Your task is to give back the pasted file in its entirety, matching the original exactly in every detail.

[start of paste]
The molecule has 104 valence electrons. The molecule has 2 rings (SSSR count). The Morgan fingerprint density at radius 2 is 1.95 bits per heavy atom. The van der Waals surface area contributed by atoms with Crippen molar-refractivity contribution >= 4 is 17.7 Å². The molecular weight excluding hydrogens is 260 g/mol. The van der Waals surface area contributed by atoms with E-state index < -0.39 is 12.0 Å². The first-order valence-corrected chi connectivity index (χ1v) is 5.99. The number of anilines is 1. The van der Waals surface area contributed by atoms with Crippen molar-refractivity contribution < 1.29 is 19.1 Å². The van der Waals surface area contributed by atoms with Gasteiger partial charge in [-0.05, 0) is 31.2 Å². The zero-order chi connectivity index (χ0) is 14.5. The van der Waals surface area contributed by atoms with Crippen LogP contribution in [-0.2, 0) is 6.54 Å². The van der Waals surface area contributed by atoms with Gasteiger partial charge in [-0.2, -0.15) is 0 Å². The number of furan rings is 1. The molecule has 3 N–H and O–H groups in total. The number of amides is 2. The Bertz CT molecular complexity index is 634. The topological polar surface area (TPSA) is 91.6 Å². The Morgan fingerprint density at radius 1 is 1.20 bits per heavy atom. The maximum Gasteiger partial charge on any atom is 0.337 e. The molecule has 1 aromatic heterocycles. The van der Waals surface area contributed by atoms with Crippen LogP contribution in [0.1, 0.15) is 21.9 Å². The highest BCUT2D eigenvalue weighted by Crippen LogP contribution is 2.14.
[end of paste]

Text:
The molecule has 104 valence electrons. The molecule has 2 rings (SSSR count). The Morgan fingerprint density at radius 2 is 1.95 bits per heavy atom. The van der Waals surface area contributed by atoms with Crippen molar-refractivity contribution >= 4 is 17.7 Å². The molecular weight excluding hydrogens is 260 g/mol. The van der Waals surface area contributed by atoms with E-state index < -0.39 is 12.0 Å². The first-order valence-corrected chi connectivity index (χ1v) is 5.99. The number of anilines is 1. The van der Waals surface area contributed by atoms with Crippen molar-refractivity contribution < 1.29 is 19.1 Å². The van der Waals surface area contributed by atoms with Gasteiger partial charge in [-0.05, 0) is 31.2 Å². The zero-order chi connectivity index (χ0) is 14.5. The van der Waals surface area contributed by atoms with Crippen LogP contribution in [-0.2, 0) is 6.54 Å². The van der Waals surface area contributed by atoms with Gasteiger partial charge in [-0.2, -0.15) is 0 Å². The number of furan rings is 1. The molecule has 3 N–H and O–H groups in total. The number of amides is 2. The Bertz CT molecular complexity index is 634. The topological polar surface area (TPSA) is 91.6 Å². The Morgan fingerprint density at radius 1 is 1.20 bits per heavy atom. The maximum Gasteiger partial charge on any atom is 0.337 e. The molecule has 1 aromatic heterocycles. The van der Waals surface area contributed by atoms with Crippen LogP contribution in [0.1, 0.15) is 21.9 Å². The highest BCUT2D eigenvalue weighted by Crippen LogP contribution is 2.14.